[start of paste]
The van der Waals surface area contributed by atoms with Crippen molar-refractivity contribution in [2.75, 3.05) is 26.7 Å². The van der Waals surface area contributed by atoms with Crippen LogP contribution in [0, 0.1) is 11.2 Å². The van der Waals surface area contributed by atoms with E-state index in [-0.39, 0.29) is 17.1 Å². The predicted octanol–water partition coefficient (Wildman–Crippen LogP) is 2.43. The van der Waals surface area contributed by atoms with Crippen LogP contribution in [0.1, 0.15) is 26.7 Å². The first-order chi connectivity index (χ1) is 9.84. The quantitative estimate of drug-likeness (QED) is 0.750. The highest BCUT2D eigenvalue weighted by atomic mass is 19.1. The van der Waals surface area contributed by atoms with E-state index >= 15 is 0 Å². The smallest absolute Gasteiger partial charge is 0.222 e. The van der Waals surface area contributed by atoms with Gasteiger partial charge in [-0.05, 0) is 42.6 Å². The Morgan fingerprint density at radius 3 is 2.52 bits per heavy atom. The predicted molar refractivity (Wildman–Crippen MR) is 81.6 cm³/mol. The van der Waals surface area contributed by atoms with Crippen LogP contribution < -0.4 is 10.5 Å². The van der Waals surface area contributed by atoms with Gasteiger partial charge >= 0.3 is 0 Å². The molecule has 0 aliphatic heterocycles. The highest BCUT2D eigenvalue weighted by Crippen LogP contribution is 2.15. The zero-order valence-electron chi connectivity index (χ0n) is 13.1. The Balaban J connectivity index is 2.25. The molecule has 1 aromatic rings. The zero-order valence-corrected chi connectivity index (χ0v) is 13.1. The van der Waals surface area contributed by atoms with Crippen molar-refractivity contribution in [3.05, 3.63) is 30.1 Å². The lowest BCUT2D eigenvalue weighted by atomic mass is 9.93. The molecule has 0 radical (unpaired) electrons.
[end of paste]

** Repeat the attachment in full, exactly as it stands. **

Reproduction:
The van der Waals surface area contributed by atoms with Crippen molar-refractivity contribution in [2.75, 3.05) is 26.7 Å². The van der Waals surface area contributed by atoms with Crippen LogP contribution in [0, 0.1) is 11.2 Å². The van der Waals surface area contributed by atoms with E-state index in [-0.39, 0.29) is 17.1 Å². The predicted octanol–water partition coefficient (Wildman–Crippen LogP) is 2.43. The van der Waals surface area contributed by atoms with Crippen LogP contribution in [0.1, 0.15) is 26.7 Å². The first-order chi connectivity index (χ1) is 9.84. The quantitative estimate of drug-likeness (QED) is 0.750. The highest BCUT2D eigenvalue weighted by atomic mass is 19.1. The van der Waals surface area contributed by atoms with E-state index >= 15 is 0 Å². The smallest absolute Gasteiger partial charge is 0.222 e. The van der Waals surface area contributed by atoms with Gasteiger partial charge in [-0.05, 0) is 42.6 Å². The Morgan fingerprint density at radius 3 is 2.52 bits per heavy atom. The predicted molar refractivity (Wildman–Crippen MR) is 81.6 cm³/mol. The van der Waals surface area contributed by atoms with Crippen LogP contribution < -0.4 is 10.5 Å². The van der Waals surface area contributed by atoms with Gasteiger partial charge >= 0.3 is 0 Å². The molecule has 0 aliphatic heterocycles. The highest BCUT2D eigenvalue weighted by Crippen LogP contribution is 2.15. The zero-order valence-electron chi connectivity index (χ0n) is 13.1. The Balaban J connectivity index is 2.25. The molecule has 1 aromatic rings. The zero-order valence-corrected chi connectivity index (χ0v) is 13.1. The van der Waals surface area contributed by atoms with Crippen molar-refractivity contribution in [3.05, 3.63) is 30.1 Å². The lowest BCUT2D eigenvalue weighted by atomic mass is 9.93. The molecule has 0 radical (unpaired) electrons.